Then yoga, in the yoga tradition there are a few styles of walking meditation. It’s usually a form of moving Pranayama or breathing exercise. There is the Pranayama called box breathing. It’s an adaptation of a modern adaptation. In which you breathe in for four seconds. You hold for four you breathe out for four. You hold for. So you can do this while you're walking as you breathe in you take four steps. Then you hold your breath more four steps breathing out for four steps and hold empty for four steps. You can also use the ratio that the use in alternating Nostril Pranayama.
Which is 1 for 2 so for instance you could breathe in you take 3 steps then hold your breath for 12 steps and breathe out for 6 steps. That’s probably a little bit more challenging. Then the most common form of walking meditation in yoga is using a Mantra. You are sinking the repetition of the Mantra which are steps that can be done even either by speaking out the mantra, whispering the mantra, or repeating it in your mind. So Mantra and steps become one.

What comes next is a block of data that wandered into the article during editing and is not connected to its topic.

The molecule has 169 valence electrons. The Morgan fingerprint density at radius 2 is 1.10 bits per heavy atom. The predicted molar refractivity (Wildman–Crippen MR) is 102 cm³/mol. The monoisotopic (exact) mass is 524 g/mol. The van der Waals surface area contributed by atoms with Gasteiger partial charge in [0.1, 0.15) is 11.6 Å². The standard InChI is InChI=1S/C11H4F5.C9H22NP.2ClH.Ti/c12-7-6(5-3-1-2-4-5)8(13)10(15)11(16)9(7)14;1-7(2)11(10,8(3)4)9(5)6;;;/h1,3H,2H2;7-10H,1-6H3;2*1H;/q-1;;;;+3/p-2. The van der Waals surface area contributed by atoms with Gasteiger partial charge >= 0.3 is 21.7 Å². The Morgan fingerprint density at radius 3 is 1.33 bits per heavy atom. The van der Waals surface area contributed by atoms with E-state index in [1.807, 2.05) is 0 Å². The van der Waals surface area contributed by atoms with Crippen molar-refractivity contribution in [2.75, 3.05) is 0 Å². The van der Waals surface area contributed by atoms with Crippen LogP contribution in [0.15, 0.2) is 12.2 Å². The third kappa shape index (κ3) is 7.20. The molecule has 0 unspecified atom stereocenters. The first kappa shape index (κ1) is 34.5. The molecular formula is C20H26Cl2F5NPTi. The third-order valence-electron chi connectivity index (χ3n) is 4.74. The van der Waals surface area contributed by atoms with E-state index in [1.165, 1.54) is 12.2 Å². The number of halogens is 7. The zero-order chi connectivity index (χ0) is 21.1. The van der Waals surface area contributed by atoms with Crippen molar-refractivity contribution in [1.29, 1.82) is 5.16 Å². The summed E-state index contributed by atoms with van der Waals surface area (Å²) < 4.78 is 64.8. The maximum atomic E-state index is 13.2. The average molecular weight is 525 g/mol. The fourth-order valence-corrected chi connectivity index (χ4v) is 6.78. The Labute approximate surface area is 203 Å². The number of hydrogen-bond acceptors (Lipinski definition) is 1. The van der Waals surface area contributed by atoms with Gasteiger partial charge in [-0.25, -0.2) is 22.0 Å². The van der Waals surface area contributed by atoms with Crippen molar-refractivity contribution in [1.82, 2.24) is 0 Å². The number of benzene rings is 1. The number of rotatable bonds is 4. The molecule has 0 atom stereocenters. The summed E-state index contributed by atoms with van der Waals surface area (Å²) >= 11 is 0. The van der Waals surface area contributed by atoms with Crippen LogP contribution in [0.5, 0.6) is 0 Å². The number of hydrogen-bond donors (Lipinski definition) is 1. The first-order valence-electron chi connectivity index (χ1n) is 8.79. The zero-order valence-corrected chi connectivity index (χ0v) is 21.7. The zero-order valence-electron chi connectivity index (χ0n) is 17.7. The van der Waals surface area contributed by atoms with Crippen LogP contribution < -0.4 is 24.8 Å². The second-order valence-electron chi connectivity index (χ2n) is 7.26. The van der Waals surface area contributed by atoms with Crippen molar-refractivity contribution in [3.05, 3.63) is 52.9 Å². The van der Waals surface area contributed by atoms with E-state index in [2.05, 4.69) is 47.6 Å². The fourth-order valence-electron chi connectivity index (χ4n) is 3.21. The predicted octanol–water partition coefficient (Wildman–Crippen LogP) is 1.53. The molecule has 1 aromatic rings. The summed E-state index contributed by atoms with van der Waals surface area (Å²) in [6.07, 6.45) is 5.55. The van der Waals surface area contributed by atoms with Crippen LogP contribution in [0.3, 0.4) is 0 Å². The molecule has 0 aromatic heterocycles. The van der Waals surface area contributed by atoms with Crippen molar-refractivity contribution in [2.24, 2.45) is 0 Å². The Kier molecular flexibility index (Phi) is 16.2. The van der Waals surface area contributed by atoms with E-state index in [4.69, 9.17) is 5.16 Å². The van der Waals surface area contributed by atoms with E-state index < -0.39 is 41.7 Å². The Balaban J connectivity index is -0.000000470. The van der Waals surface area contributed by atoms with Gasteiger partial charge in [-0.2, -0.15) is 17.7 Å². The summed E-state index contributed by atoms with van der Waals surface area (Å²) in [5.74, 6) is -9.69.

Finally, there is the tradition of Taoism. Taoism comes from China. So the wisdom tradition from China one of them. They also have styles of walking meditation. Some of them are not a little bit more esoteric meditation nor metaphysical by nature so it may not be for everyone. There is the style where you breathe in and out as you are you seeing. You think your breathing in and out .as you're walking and then you visualize yourself breathing in qi from the universe and then breathing out either moving through your body or out into the V universe again.
Dan Tien Meditation:
There's another practice that is very centering which is being pulled by the Dan Tien that's what they call. So the Dan Tien is this part in your body about 4 fingers below the belly button, the navel. As you're walking imagine that you're being gently pulled and energetically pulled by this part of your body. You notice how this is grounding and soothing. Then they also have a practice called aimless walking. You can read the article for more details. So this is a general overview of walking meditation.
In summary, walking meditations are a form of meditation there is more dynamic .it combines the benefits that you have from meditation practice with the benefits of walking. There are many different ways to practice walking meditations. I recommend you check out the full article on living there to learn more but basically you can practice by syncing your breath with your steps. That’s how they do it in Zen you can practice by paying attention to the sensations of walking. That’s what they do in Theravada Buddhism; you can sync it with a Mantra that's how they do it in Yoga. You can use specific visualizations which is what they do in Daoism. I hope you find one of these techniques appealing.